Treeing Tennessee Brindle
|Country of origin||United States|
|Weight||Male||35 to 50 lb (16 to 23 kg)|
|Female||30 to 40 lb (14 to 18 kg)|
|Height||Male||18 to 24 in (46 to 61 cm)|
|Female||16 to 22 in (41 to 56 cm)|
|Coat||Short and soft|
|Color||Brindle or black with brindle trim|
|Classification and standards|
|The AKC Foundation Stock Service (FSS) is an optional recording service for purebred dogs that are not yet eligible for AKC registration.|
|Dog (Canis lupus familiaris)|
The Treeing Tennessee Brindle is a breed of cur. Since 1995, its records have been maintained through the American Kennel Club's Foundation Stock Service Program.
The breed's development began in the early 1960s with the efforts of Reverend Earl Phillips. Because of a column he was then writing in a hunting dog magazine, Phillips became aware of the existence of brindle curs—hunting and treeing dogs with brown coats, "tiger-striped" with black. He contacted their owners and fanciers, discovering that the type was highly regarded for its abilities, and in 1967 contacted them again to form an organization to "preserve and promote" the brindle cur. The Treeing Tennessee Brindle Breeders Association was established in Illinois on March 21. Foundation stock was obtained from various locations in the United States, particularly those between the Ozarks and Appalachian Mountains. The Treeing Tennessee Brindle's records have been maintained through the American Kennel Club's Foundation Stock Service Program since 1995.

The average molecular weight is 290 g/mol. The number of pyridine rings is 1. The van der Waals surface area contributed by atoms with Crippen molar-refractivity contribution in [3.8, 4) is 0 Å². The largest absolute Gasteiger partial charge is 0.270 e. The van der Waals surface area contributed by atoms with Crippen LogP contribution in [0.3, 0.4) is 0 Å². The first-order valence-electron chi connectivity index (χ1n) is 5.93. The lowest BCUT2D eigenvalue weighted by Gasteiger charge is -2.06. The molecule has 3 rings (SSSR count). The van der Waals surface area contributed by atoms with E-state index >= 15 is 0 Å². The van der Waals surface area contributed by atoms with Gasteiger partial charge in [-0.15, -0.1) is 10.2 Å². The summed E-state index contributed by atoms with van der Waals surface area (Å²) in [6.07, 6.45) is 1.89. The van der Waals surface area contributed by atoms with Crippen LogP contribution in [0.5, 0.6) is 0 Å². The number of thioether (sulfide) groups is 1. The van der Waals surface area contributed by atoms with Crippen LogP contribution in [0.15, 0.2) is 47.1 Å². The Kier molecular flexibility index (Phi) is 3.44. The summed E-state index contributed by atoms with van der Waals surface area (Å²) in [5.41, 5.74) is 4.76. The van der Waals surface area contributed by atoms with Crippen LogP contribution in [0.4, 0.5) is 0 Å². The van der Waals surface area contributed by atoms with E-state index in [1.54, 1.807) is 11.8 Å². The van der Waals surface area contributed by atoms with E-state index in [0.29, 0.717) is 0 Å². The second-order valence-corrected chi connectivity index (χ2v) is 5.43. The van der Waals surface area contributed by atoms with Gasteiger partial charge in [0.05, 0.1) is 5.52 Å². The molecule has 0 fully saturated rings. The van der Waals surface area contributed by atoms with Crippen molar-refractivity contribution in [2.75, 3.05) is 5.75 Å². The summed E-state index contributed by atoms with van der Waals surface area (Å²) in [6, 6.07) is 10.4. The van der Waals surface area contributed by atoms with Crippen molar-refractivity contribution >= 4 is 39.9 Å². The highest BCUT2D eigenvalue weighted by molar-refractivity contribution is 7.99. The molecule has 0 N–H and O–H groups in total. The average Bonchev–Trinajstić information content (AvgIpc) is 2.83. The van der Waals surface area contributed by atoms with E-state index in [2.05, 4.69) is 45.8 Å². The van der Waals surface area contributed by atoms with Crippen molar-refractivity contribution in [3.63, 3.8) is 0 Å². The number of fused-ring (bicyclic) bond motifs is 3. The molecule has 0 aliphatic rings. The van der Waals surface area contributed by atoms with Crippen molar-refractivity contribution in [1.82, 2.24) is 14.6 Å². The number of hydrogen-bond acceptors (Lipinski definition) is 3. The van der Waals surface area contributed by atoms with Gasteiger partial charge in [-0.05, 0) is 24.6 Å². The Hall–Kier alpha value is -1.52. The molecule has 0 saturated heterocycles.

Males stand 18 to 24 inches (46 to 61 cm) at the withers and weigh 35 to 50 pounds (16 to 23 kg), while females stand 16 to 22 inches (41 to 56 cm) tall and weigh 30 to 40 pounds (14 to 18 kg). The breed's coat is short and soft and may be either brindle or black with brindle trim. Small white markings on the chest and feet are permissible according to the breed standard, as are dewclaws.
The Treeing Tennessee Brindle has a strong propensity for hunting, particularly treeing, and tends to be intelligent and fast with a keen sense of smell. Additionally, the way it barks during the hunt ("crying" or "giving tongue") is part of the breed standard: individuals should be "open trailers with change over at tree", and a "coarse chop" is preferred.